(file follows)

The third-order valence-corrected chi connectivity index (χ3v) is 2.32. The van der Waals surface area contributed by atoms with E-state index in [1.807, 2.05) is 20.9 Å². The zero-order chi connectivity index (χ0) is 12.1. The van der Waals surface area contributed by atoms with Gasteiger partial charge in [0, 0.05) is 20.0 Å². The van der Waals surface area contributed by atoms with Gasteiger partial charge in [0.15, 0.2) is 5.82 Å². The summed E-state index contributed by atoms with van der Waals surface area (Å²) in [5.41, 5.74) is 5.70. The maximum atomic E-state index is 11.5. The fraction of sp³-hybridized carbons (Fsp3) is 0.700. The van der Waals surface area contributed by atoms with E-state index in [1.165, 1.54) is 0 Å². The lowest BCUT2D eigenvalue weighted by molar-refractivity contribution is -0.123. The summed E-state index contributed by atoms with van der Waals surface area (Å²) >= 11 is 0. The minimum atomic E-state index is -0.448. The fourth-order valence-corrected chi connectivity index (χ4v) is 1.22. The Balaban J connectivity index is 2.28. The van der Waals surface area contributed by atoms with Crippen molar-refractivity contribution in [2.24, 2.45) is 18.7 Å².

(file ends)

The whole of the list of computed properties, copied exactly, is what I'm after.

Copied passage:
The third-order valence-corrected chi connectivity index (χ3v) is 2.32. The van der Waals surface area contributed by atoms with E-state index in [1.807, 2.05) is 20.9 Å². The zero-order chi connectivity index (χ0) is 12.1. The van der Waals surface area contributed by atoms with Gasteiger partial charge in [0, 0.05) is 20.0 Å². The van der Waals surface area contributed by atoms with Gasteiger partial charge in [0.15, 0.2) is 5.82 Å². The summed E-state index contributed by atoms with van der Waals surface area (Å²) in [5.41, 5.74) is 5.70. The maximum atomic E-state index is 11.5. The fraction of sp³-hybridized carbons (Fsp3) is 0.700. The van der Waals surface area contributed by atoms with E-state index in [1.165, 1.54) is 0 Å². The lowest BCUT2D eigenvalue weighted by molar-refractivity contribution is -0.123. The summed E-state index contributed by atoms with van der Waals surface area (Å²) >= 11 is 0. The minimum atomic E-state index is -0.448. The fourth-order valence-corrected chi connectivity index (χ4v) is 1.22. The Balaban J connectivity index is 2.28. The van der Waals surface area contributed by atoms with Crippen molar-refractivity contribution in [2.24, 2.45) is 18.7 Å².